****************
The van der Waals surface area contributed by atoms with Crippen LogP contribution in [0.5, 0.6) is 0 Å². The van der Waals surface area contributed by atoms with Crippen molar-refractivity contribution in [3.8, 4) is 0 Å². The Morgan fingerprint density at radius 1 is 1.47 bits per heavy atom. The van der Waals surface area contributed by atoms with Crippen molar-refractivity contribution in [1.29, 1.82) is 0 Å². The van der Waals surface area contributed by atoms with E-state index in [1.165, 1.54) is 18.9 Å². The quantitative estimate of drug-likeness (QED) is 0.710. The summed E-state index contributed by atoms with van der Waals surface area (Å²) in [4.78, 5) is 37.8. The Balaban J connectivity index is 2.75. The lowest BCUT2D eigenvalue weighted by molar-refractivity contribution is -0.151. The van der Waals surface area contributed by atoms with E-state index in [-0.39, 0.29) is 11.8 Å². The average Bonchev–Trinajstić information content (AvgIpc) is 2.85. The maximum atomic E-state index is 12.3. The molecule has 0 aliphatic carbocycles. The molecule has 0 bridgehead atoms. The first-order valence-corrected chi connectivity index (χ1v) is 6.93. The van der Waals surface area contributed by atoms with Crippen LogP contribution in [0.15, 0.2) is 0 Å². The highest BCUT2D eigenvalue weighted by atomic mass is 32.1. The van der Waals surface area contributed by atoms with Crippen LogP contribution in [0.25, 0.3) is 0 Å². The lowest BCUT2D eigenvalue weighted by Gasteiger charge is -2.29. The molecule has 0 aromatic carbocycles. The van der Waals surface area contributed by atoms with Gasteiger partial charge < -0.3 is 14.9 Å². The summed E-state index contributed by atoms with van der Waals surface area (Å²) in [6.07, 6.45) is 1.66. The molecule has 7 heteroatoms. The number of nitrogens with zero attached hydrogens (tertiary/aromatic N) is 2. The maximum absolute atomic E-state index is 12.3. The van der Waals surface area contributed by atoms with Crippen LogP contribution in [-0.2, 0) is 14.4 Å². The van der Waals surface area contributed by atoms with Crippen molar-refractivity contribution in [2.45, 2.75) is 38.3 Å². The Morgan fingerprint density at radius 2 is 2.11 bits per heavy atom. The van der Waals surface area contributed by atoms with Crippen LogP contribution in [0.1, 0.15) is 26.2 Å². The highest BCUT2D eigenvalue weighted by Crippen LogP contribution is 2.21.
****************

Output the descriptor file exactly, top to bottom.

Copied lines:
The van der Waals surface area contributed by atoms with Crippen LogP contribution in [0.5, 0.6) is 0 Å². The van der Waals surface area contributed by atoms with Crippen molar-refractivity contribution in [3.8, 4) is 0 Å². The Morgan fingerprint density at radius 1 is 1.47 bits per heavy atom. The van der Waals surface area contributed by atoms with Crippen molar-refractivity contribution in [1.29, 1.82) is 0 Å². The van der Waals surface area contributed by atoms with E-state index in [1.165, 1.54) is 18.9 Å². The quantitative estimate of drug-likeness (QED) is 0.710. The summed E-state index contributed by atoms with van der Waals surface area (Å²) in [4.78, 5) is 37.8. The Balaban J connectivity index is 2.75. The lowest BCUT2D eigenvalue weighted by molar-refractivity contribution is -0.151. The van der Waals surface area contributed by atoms with E-state index in [-0.39, 0.29) is 11.8 Å². The average Bonchev–Trinajstić information content (AvgIpc) is 2.85. The maximum atomic E-state index is 12.3. The molecule has 0 aliphatic carbocycles. The molecule has 0 bridgehead atoms. The first-order valence-corrected chi connectivity index (χ1v) is 6.93. The van der Waals surface area contributed by atoms with Crippen LogP contribution in [0.15, 0.2) is 0 Å². The highest BCUT2D eigenvalue weighted by atomic mass is 32.1. The van der Waals surface area contributed by atoms with Crippen LogP contribution in [0.25, 0.3) is 0 Å². The lowest BCUT2D eigenvalue weighted by Gasteiger charge is -2.29. The molecule has 0 aromatic carbocycles. The van der Waals surface area contributed by atoms with Gasteiger partial charge < -0.3 is 14.9 Å². The summed E-state index contributed by atoms with van der Waals surface area (Å²) in [6.07, 6.45) is 1.66. The molecule has 7 heteroatoms. The number of nitrogens with zero attached hydrogens (tertiary/aromatic N) is 2. The maximum absolute atomic E-state index is 12.3. The van der Waals surface area contributed by atoms with Crippen LogP contribution in [-0.2, 0) is 14.4 Å². The van der Waals surface area contributed by atoms with Crippen molar-refractivity contribution in [2.45, 2.75) is 38.3 Å². The Morgan fingerprint density at radius 2 is 2.11 bits per heavy atom. The van der Waals surface area contributed by atoms with Crippen LogP contribution in [0.1, 0.15) is 26.2 Å². The highest BCUT2D eigenvalue weighted by Crippen LogP contribution is 2.21.